Here it is. We’re in it. Stores are closed. Restaurants are empty. Streets and six-lane highways are barren. Even the planet itself is rattling less (true story). And because it is rarer than rare, it has brought to light all of the beautiful and painful truths of how we live. And that feels weird. Really weird. Because it has…never…happened…before. If we want to create a better country and a better world for our kids, and if we want to make sure we are even sustainable as a nation and as a democracy, we have to pay attention to how we feel right now. I cannot speak for you, but I imagine you feel like I do: devastated, depressed, and heartbroken.

Los Angeles, pollution-free. Photo credit: Gabriel Duarte

Poem: One of Many People

 

One of Many People

by Shannon P. Laws

I have been was
a second grader in 1976
My hair was long
my skin was tan
and someone gifted
me a turquoise ring

Looking back I don’t
remember having many friends
but I was happy and free
and in love with my world

I built a comic book
reading fort in the
garage rafters of our
9th Avenue home

It was a room by itself
It had a clock radio
a small, warm lamp
cushions and blankets
for me and the cat

I read
Dynamite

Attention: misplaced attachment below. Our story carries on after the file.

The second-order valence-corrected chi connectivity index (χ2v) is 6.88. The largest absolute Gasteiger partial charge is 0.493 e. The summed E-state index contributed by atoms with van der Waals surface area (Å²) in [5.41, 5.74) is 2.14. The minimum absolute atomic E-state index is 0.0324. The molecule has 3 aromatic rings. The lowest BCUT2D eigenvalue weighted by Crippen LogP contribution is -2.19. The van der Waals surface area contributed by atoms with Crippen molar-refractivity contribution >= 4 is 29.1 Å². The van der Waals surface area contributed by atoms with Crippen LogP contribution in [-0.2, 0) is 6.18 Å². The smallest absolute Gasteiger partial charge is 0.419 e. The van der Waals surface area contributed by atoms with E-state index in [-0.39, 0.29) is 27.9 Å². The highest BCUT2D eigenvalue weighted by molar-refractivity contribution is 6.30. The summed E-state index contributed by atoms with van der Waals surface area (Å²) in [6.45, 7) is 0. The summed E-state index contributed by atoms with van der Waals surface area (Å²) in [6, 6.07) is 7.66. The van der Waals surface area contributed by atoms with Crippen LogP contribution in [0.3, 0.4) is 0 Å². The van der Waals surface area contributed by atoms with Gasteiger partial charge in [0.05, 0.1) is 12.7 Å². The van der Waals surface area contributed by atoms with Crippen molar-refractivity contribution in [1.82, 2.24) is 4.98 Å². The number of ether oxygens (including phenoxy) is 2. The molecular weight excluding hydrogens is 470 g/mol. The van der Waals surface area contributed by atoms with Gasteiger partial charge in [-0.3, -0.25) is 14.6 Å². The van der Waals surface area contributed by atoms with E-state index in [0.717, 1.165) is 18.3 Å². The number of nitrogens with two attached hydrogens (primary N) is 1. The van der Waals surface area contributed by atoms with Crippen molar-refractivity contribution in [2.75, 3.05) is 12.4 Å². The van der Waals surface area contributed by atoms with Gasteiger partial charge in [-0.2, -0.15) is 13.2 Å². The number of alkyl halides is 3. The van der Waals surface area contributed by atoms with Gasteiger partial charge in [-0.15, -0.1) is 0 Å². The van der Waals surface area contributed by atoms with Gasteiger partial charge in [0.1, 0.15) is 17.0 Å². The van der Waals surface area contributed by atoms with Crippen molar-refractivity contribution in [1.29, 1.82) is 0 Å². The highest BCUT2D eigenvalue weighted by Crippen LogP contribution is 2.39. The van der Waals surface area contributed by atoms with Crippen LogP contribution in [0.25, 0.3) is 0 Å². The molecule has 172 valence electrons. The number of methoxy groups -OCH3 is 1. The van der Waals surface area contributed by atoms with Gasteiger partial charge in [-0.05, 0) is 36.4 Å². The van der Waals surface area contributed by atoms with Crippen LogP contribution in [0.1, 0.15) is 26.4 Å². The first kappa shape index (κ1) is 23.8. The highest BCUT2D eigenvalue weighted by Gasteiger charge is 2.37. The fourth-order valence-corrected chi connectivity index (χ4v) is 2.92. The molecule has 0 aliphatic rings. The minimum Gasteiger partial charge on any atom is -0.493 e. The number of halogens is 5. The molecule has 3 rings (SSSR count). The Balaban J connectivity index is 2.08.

MAD
Marvel and D.C.
and the spooky “Believe It Or Not” comics

I miss that girl

Puberty and the 80’s were
crouched around the corner
ready to pounce
ready to pound me into another person

It will never be 1976 again
I’ll never be that long haired girl again

 

Me, 2nd grade, cu from classroom photo

 

Dynamite, issue 25, July 1976 “Space 1999 takes off!” An American pop culture magazine for children 1974-1992

 

Spoken Free Verse: Bowl of Epiphany

photo credit: Dish of Apples by Paul Cézanne,1876–77, Digital Photo File Name: DT1939.tif
Online Publications Edited By Steven Paneccasio for TOAH 12-18-2015

 

As I recover from a concussion ( please visit my Go Fund Me to learn more ) I thought this week was a good time to explore the audio files I have accumulated on my phone over the year.  Often inspiration strikes when I am away from a pen and paper and I can’t type the words quick enough into a note.  Recording observations as RAW audio free verse poems are satisfying for me.  Background sounds are incorporated into the piece which, I think, adds to the impromptu performance.  Also, there is a desirable amount of light pressure to form a creative thought in one take.